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Revised Cal/OSHA emergency standards effective June 17, prevail over new federal OSHA standards

Employers must make COVID-19 testing available at no cost in qualifying situations

June 17, 2021 25510

Quick Summary:

Employers also must inform employees that unvaccinated workers have a right to request and receive a respirator, such as an N95, for their voluntary use. The revised standards align with the newest guidance from the CDPH and CDC and are more stringent than the new federal OSHA standards.

Article updated 06/23/21 to include a link to CDA Practice Support's new California State Reopening Guide for Dental Practices.

Revisions to the Cal/OSHA COVID-19 Prevention Emergency Temporary Standards took effect June 17 with several major changes for California employers, including the requirement to make COVID-19 testing available at no cost during paid time to employees who are not fully vaccinated against COVID-19 and had a close contact in the workplace or are showing symptoms of the illness.

Employers also must inform employees that unvaccinated workers have a right to request and receive a respirator, such as an N95, for their voluntary use.

The revised standards require physical distancing only for nonvaccinated employees and during COVID-19 outbreaks and other specific circumstances.

Revisions align with newest CDPH, CDC guidance; diverge from new federal OSHA standard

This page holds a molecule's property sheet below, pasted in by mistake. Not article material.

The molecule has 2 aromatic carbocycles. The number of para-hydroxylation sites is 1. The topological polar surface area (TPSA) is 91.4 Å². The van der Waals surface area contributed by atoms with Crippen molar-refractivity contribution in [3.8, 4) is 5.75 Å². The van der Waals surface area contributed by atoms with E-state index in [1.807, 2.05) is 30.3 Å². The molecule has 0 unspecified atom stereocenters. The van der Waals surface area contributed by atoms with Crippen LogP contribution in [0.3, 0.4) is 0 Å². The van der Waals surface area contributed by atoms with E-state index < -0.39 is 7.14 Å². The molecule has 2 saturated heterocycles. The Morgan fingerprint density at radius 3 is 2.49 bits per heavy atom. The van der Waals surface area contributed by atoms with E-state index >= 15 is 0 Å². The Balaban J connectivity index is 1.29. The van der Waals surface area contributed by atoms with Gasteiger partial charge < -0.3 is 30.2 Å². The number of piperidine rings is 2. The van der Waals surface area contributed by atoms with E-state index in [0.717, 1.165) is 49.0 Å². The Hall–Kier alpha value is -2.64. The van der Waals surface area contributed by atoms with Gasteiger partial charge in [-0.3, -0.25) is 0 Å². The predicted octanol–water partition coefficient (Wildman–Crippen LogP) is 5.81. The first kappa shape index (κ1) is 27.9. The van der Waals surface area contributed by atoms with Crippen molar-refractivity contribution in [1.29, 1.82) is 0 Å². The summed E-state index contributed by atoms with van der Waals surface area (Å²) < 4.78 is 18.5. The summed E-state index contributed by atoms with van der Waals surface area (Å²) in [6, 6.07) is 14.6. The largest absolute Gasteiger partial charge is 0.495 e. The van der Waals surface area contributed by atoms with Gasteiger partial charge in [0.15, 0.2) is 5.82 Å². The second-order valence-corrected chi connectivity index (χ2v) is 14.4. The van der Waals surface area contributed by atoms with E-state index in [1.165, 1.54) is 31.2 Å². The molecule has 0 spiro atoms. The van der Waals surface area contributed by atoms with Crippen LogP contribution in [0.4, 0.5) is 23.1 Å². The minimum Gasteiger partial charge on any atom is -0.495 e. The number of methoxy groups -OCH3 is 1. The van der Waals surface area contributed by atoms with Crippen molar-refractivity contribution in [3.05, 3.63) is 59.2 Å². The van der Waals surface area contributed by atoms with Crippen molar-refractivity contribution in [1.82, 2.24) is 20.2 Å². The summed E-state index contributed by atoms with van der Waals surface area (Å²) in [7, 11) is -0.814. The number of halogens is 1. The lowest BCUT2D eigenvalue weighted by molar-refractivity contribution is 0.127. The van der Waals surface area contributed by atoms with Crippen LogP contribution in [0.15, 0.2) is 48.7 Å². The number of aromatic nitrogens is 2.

The revisions come after a couple of weeks of flux, with the Cal/OSHA Standards Board voting June 9 to withdraw the earlier proposed revisions. Some of those would have taken effect June 15 to coincide with the governor’s plan to reopen much of the California economy, but the board chose to review the California Department of Public Health’s newest guidance on masking with the intent to propose new revisions at its next meeting June 17.

Gov. Gavin Newsom today signed an executive order to implement the revised regulations immediately. Ordinarily, the proposed revisions would go to the state Office of Administrative Law for review and approval within 10 days. The end date of the revised regulations is unknown at this time. 

The new Cal/OSHA standard is more stringent than the new federal OSHA standard reported by the American Dental Association earlier this week. While the new federal standard largely exempts nonambulatory settings, including dental offices, from many of the screening requirements, the new Cal/OSHA standard offers very limited exemptions.

CDA President Judee Tippett-Whyte, DDS, in response to the misalignment said: “Although the Cal/OSHA standards do not identically follow the newly released federal OSHA standards, it is important to note that California has intentionally made a level playing field of guidelines for employers in healthcare settings to follow as more research is conducted on the effectiveness of the vaccines and emerging variants. As more evidence emerges, CDA will continue advocacy with Cal/OSHA to ensure that requirements for dental offices are evidence-based and reflect dentistry’s proven track record for infection control practices that keep the safety of dental team members and patients paramount.”

Providing COVID-19 testing and respirators for unvaccinated employees

One temporary standard in place since Nov. 30, 2020, did not change: Employers must continue to “provide and ensure use of eye protection and respiratory protection in compliance with section 5144 when employees are exposed to procedures that may aerosolize potentially infectious material such as saliva or respiratory tract fluids.”